AIOps aims to analyze and algorithmically manage your IT operations. Instead of your staff manually performing low-level tasks, you can build management frameworks in which the AI can take control. These already exist on popular public cloud platforms in the form of auto-scaling, but you can extend these functions to your niche software packages. As an example, you could automate the ingestion of raw data into databases, categorizing and tagging data in line with your specified parameters.
End-Users and Staff Are Intolerant of Downtime – The retroactive remediation of network issues is no longer acceptable in the modern cloud-native world. End-users will not tolerate service interruptions, and they will start to look elsewhere at the first signs of operational incompetence.
AIOps has the potential to allow your systems to self-heal, creating the illusion of service continuity for end-users despite server outages on your network. In the event of a potentially critical server failure, an AI would be performing continuous integration and delivery (CI/CD) operations in the background. It would see the sudden influx of system errors and start proactively spooling data to a new identical server instance. Within seconds or minutes, you will have a replica of your live server instance that is ready for fail-over if your live server stops functioning altogether. Simultaneously, the AI would operate within your designated management framework, attempting to remediate and avoid the outage in the first place automatically.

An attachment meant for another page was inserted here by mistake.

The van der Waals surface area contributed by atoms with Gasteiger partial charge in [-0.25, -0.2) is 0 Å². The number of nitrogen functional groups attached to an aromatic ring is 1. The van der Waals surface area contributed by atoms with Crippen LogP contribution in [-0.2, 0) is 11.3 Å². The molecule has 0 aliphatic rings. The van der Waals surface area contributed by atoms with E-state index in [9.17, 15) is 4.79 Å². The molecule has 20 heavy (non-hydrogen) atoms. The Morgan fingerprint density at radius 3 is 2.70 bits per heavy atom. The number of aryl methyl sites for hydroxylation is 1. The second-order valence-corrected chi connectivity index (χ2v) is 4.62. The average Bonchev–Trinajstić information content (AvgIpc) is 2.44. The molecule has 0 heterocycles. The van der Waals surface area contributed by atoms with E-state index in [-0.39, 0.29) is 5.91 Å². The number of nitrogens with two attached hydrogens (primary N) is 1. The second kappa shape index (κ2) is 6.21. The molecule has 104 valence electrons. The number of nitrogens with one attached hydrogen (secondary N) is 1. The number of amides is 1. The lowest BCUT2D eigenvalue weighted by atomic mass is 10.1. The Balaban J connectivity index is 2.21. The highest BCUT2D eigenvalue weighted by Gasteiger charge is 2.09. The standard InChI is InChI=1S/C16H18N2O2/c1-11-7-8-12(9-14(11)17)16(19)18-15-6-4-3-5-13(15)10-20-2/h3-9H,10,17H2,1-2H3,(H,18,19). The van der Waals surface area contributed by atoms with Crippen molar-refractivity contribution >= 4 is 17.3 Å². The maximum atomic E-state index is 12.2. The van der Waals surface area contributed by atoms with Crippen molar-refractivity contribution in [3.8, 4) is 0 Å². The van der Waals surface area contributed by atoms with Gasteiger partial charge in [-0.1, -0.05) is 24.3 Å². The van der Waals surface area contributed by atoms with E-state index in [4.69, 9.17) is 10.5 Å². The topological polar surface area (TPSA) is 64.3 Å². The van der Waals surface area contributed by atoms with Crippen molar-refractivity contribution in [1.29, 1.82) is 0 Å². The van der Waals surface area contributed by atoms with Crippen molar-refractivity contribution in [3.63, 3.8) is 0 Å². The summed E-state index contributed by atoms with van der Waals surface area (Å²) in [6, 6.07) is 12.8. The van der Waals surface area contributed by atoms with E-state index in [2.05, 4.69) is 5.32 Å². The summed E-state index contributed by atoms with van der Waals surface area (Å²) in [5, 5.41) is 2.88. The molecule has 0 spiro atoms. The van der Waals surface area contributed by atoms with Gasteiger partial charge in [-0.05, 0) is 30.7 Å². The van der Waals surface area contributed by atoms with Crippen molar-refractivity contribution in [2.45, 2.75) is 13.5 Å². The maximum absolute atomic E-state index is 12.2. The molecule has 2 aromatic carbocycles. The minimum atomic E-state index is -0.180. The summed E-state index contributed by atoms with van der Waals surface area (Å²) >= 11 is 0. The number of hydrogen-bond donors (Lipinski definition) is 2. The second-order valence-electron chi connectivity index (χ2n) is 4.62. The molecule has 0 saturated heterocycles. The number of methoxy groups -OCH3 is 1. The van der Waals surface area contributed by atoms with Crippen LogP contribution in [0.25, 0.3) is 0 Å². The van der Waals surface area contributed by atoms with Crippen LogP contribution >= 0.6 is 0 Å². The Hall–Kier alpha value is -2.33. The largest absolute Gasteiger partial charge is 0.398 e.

Trianz is a leading IT operations management consulting firm, with decades of experience helping our clients to implement meaningful IT operations management strategies in the cloud. We understand the looming potential of AI and machine learning as part of IT operations management, setting you up to be architecturally ready for new developments in this field.
Contact Us Today
For decades, Windows served as the workhorse of the business world. In recent years, however, a significant transformation has occurred with the rise of cloud infrastructure platforms. Enterprises now realize that legacy on-premises Windows workloads are impeding their progress. Core challenges include licensing costs, scalability issues, and reluctance to embrace digital transformation.Explore